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The plane lands with a thud, brakes screaming as we hit the runway. Cabin lights dim and then brighten. Rain lashes the windows and grey clouds hang low over the airport.

I tumble down the slippery steel steps, at the rear of the plane on to the wet and greasy tarmac. The wind grabs at my flimsy coat and cut me to the bone, my port slips in my hand. My fingers are turning blue with the cold. An argument starts in my head.

‘What the hell am I  doing here? What the fuck do I hope to achieve? And fuck it to hell why wasn’t I wearing warmer clothes? After all, I was coming home to Melbourne’.

Head down, bending into the wind while my coat slaps my legs, I head to the artificial, steamy warmth of the terminal building and the baggage carousel.

Sixty minutes later I adjust the soiled seatbelt of the shiny hire car, I head out of the airport. I have a four-hour drive in front of me. The argument in my head continues.

‘You’re a fruitcake, its as black as …well you know, the roads have changed. You haven’t been here for fifteen years. You idiot. Do you really think you can do this drive at night, in the dark! What if you drive off the road and into the sea?’

Self-doubt starts to nibble and my confidence level plummets past zero. I am paralyzed by fear, inertia gnaws at my gut.  The car beeps once, a second and third time each beep more insistent than the one before it.

‘Fancy fucking car, what the hell is wrong?’

In the dark I see the lights coming toward me. Oh, Christ! I am on the wrong side of the road. I swing the wheel back urging the car to follow without spinning out. The car rocks as the lights whiz past, horn blaring.

‘Concentrate you fool. Look what happens when you don’t concentrate’.

I scream into the darkness of the cabin, ‘for god’s sake SHUT UP you nearly got me killed’.

Silence fills the car. I turn up the radio full blast, the quiet is unnerving. The rest of the trip is uneventful. I stop at a layaway for fuel and a hot meal. I’m in such a hurry to get home I burn the roof of my mouth on the bloody burger. I gulp it down and choke on the crumbs. I suck the gooey bbq sauce off my fingers and chase it down with a Pepsi.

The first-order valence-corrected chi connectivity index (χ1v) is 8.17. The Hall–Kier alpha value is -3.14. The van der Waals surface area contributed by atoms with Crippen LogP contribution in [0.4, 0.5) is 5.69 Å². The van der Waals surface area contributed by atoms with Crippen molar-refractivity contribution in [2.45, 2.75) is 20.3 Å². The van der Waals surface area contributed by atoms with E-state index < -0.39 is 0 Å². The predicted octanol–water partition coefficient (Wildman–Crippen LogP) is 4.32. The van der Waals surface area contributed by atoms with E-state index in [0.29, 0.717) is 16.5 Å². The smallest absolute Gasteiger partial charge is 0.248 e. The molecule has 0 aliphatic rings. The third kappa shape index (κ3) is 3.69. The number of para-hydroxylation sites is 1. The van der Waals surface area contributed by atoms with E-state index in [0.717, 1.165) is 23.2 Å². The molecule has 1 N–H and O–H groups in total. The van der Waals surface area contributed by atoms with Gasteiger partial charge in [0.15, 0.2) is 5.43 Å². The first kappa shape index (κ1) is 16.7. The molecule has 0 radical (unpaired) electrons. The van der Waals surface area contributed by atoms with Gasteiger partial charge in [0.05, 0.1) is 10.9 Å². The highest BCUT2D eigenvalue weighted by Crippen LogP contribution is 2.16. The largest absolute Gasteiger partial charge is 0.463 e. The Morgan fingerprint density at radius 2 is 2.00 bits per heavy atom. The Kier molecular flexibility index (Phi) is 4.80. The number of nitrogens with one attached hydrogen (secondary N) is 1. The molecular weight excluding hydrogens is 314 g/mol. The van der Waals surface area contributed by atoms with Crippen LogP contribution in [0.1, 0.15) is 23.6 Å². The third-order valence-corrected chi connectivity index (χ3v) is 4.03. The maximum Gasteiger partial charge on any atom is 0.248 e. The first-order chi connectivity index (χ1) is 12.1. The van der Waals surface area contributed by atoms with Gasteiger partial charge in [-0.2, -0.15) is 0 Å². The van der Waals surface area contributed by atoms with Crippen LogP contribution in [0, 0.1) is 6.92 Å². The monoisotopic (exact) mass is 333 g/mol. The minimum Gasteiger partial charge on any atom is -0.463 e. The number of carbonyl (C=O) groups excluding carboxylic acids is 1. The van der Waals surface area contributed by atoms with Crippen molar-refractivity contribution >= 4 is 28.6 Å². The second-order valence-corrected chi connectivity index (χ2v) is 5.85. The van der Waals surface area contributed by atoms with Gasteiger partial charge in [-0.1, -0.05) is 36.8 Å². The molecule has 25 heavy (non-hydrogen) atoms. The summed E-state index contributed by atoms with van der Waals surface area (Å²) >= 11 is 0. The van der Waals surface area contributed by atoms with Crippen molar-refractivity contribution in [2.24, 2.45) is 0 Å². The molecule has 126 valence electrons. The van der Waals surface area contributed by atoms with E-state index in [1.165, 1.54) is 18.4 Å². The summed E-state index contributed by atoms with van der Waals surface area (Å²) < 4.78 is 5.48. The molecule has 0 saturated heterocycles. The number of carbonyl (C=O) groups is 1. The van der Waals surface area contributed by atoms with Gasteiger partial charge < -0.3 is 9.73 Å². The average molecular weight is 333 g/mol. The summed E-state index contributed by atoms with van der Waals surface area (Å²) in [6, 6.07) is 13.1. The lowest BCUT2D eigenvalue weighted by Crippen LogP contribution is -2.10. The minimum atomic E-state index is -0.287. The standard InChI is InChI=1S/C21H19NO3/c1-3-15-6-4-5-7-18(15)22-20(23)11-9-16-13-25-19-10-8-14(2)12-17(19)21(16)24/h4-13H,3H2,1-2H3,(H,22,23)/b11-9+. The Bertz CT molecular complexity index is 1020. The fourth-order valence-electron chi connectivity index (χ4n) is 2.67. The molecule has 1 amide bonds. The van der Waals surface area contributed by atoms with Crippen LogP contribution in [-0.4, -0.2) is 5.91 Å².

Back in the car, the key in the ignition, I turn it and the car roars to life. I head off down the highway. Not far to go now.

Dawn is breaking, a rosy pink sky flushed with gold I wind down the window I can smell the salt tang of the sea. I have arrived.

The door to the house is wide open. “Mum I’m home”

No answer. Just me and the house.

Welcome home.

Blood Connection – Microfiction

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Blank eyes. Eyes that do not see. Devoid of emotion but not of life. The hand trembles. Breathing is shallow and frantic; grasping, sucking, greedily for air. Lungs full of congestion, suffocating, squeezing the life essence beyond redemption. I cannot meet her gaze and avert my head. Hot scalding tears scar my soul.
I hold her hand, I wipe the blood-specked spittle from her cracked lips. I moisten them with gel. Her eyelids close. This time they do not flutter. Her breathing ceases. I hold my breath and start to count. Her grip relaxes. She sighs, more bloodied foam appears. She sighs again, her frail body shudders as if she will break apart. No more breaths, no more movement, her essence gone. The woman whose blood runs in me is no more.
My mother has died. I weep tears that taste of brine, and the coppery taste of blood. I ring the bell. She has escaped, the crash cart is useless.
I will miss you, Mum.

FLEXING MY WRITING MUSCLES

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FLEXING MY WRITING MUSCLES

ENJAMBMENT – LIFE

 

We are obligated to celebrate life.

We have dreamed our time away; foolish, wasted

Precious time and love; perhaps now

We see the folly of our ways; and time

Lost never to come again, a singular thought

A lesson learned; a hard

And stringent message from the Gods; who

Deplore wasted time; they mourn the many lives

Whose true essence is wasted and ebbs away.

LIFE

 

 

Alliteration  – THE GLASSHOUSE

 

Magic mountains sit silent with floating wisps about their brow,

Snuggly silently sliding they fit one close to the other.

The mists abound folding molding sinuous shapes,

Rifts and rills of steam stream like evaporative trails

Cascading down a never fading curtain, a grey green screen

Dripping, glistening in dawn’s soft light.

Stoney surfaces sparkling in the shimmering light, then

Birds stretch, squawk and flutter, fluffing feathers and cleaning nests

Until daylight frees them to fly, floating high above the wispy mist.

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HEARTBEAT

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HEARTBEAT

A HEARTBEAT

 

Heartbeats steady, softy hiccupping along

The machine clicks and clacks its way

His heart’s melody a wondrous song.

 

Pencil lines trace a life to prolong

With a fervent hope, the beat will not sway

Heartbeats steady, softy hiccupping along.

 

Auscultation sounds are too strong

Stop, wait, start again this isn’t child’s play

His heart’s melody a wondrous song.

 

Lub dub, swishing racing sounds are wrong

Regular beats our prayer every day

Heartbeats steady, softy hiccupping along.

 

Steady sounds, regular beats our wish life-long

Tachycardia be gone, go away

His heart’s melody a wondrous song.

 

We reject Death’s request for a liaison

Stay and smell the roses in life’s bouquet.

Heartbeats steady, softy hiccupping along

His heart’s melody a wondrous song.